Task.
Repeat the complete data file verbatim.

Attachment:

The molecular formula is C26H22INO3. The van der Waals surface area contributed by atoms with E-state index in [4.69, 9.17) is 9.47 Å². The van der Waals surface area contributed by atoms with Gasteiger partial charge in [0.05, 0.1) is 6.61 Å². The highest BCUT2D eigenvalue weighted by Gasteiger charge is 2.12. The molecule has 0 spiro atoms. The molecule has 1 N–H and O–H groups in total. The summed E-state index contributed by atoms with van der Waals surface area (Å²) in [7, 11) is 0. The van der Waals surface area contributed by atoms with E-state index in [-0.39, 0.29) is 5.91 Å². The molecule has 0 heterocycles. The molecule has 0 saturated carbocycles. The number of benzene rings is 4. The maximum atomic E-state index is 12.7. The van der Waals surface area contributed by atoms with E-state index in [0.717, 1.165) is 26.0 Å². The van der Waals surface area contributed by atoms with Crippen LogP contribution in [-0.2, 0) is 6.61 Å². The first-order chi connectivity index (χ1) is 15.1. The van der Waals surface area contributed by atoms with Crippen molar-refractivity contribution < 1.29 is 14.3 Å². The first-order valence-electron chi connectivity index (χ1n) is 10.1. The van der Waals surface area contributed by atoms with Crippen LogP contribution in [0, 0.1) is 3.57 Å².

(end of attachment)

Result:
The molecular formula is C26H22INO3. The van der Waals surface area contributed by atoms with E-state index in [4.69, 9.17) is 9.47 Å². The van der Waals surface area contributed by atoms with Gasteiger partial charge in [0.05, 0.1) is 6.61 Å². The highest BCUT2D eigenvalue weighted by Gasteiger charge is 2.12. The molecule has 0 spiro atoms. The molecule has 1 N–H and O–H groups in total. The summed E-state index contributed by atoms with van der Waals surface area (Å²) in [7, 11) is 0. The van der Waals surface area contributed by atoms with E-state index in [-0.39, 0.29) is 5.91 Å². The molecule has 0 heterocycles. The molecule has 0 saturated carbocycles. The number of benzene rings is 4. The maximum atomic E-state index is 12.7. The van der Waals surface area contributed by atoms with E-state index in [0.717, 1.165) is 26.0 Å². The van der Waals surface area contributed by atoms with Crippen LogP contribution in [-0.2, 0) is 6.61 Å². The first-order chi connectivity index (χ1) is 15.1. The van der Waals surface area contributed by atoms with Crippen molar-refractivity contribution < 1.29 is 14.3 Å². The first-order valence-electron chi connectivity index (χ1n) is 10.1. The van der Waals surface area contributed by atoms with Crippen LogP contribution in [0, 0.1) is 3.57 Å².